Way They Should Go

Promoting Our Children’s Spiritual Health

Everyone has plenty of opinions on what it means to raise up a child in the way that he or she should go. But when there is quantifiable research to back up certain methods, we are wise to pay attention. LifeWay Research recently conducted a study with the parents of 3,472 adult children who had been raised to be Christian by their parents. There were eight observable points assigned to try and measure the spiritual health of the adult children: (1) They identify as “Christian”, (2) they share their faith with unbelievers, (3) they actively attend a church, (4) they read the Bible regularly, (5) they have a serving role in a church, (6) they teach others at church, (7) they serve in the community, (8) they support local or foreign missions. 
The research was looking to see of those grown children who scored the highest, what were the factors that contributed to them becoming dedicated Christian adults? Of the 3,472 adult children studied, 85% of them were at least 1-point on the scale, meaning they at least identified as Christian. A full 39% of those surveyed fit this category, but also said they did nothing else besides wearing the name “Christian.” Another 11% did not identify as Christian. But what about those who scored higher? What factors drive young people to stay in the faith, and even more, to actually practice their faith as adults? 
The research investigated 40 different factors, and there were five practices that showed a significant correlation between the child’s younger years and their later taking ownership in their faith. The five most common factors were:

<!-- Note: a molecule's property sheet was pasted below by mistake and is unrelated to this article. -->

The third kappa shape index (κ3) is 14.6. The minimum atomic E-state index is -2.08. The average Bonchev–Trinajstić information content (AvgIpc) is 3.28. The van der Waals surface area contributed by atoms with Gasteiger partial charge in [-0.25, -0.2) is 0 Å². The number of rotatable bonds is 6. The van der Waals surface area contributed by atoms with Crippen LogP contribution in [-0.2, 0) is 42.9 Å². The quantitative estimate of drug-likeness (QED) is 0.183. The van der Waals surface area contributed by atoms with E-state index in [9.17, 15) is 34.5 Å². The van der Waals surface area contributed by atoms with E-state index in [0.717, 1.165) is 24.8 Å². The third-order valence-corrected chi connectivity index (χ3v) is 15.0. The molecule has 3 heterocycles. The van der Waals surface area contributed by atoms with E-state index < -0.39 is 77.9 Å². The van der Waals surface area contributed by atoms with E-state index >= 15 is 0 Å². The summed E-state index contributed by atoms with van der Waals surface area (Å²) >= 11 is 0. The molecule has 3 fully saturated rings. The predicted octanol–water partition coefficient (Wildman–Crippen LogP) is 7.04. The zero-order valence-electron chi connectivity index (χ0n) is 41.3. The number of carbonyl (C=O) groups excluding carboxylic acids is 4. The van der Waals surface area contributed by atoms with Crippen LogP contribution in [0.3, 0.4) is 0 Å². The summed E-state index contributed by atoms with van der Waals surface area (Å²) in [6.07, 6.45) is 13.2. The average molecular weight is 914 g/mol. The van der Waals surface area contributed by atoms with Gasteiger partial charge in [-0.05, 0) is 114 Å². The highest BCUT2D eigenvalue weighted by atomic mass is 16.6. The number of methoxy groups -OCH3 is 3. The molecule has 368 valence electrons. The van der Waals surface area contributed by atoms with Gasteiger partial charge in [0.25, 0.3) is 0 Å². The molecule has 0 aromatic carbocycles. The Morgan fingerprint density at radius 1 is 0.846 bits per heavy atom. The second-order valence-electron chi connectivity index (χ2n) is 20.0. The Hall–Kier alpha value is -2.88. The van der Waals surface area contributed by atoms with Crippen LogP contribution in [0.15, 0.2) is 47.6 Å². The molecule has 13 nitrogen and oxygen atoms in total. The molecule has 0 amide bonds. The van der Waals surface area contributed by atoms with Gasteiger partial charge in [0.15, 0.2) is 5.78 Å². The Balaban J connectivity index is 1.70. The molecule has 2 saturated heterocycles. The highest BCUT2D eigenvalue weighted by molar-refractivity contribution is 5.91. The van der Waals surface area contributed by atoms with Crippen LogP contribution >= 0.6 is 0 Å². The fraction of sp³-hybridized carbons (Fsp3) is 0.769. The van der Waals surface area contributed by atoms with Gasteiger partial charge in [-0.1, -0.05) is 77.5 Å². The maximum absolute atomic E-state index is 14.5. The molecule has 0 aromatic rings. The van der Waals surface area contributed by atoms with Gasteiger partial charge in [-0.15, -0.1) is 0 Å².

• 29% regularly read the Bible on their own. (This factor alone could predict a 12.5% higher likelihood a child was going to stay dedicated to God.)
  • 28% had a regular prayer life
  • 33% regularly served in church
  • 22% listened primarily to Christian music, rather than secular
  • 27% had participated in a church mission trip
Those conducting the research noted that if a child had all five of these practices in their youth, this made them 41% more likely to become active Christian adults.
Parents, there were also several behaviors that showed great promise in helping children develop those life-shaping habits. The parents who were most successful:
  • Read the Bible several times per week
  • Took part in a service project or mission trip as a family
  • Shared their faith with unbelievers
  • Encouraged their teenagers to serve in church
  • Asked forgiveness when they messed up as a parent
  • Encouraged their children’s unique talents and interests
  • Took annual family vacations
  • Attended churches with teaching that emphasized “what the Bible says”
  • Taught their children to tithe
What is interesting to me about this research is that the findings seem so obvious. We need to be deliberate about our choices and actions because our children observe and repeat them. Are we actually reading the Word and listen to things that inspire us? Do we actually make time to pray? Do we generously support the church? Do we serve in God’s mission locally and abroad? When parents model this behavior and then encourage it in the lives of your children, the research shows, again and again, it pays off. Don’t neglect the fundamentals!  
To learn more about this research, you can find the study here.

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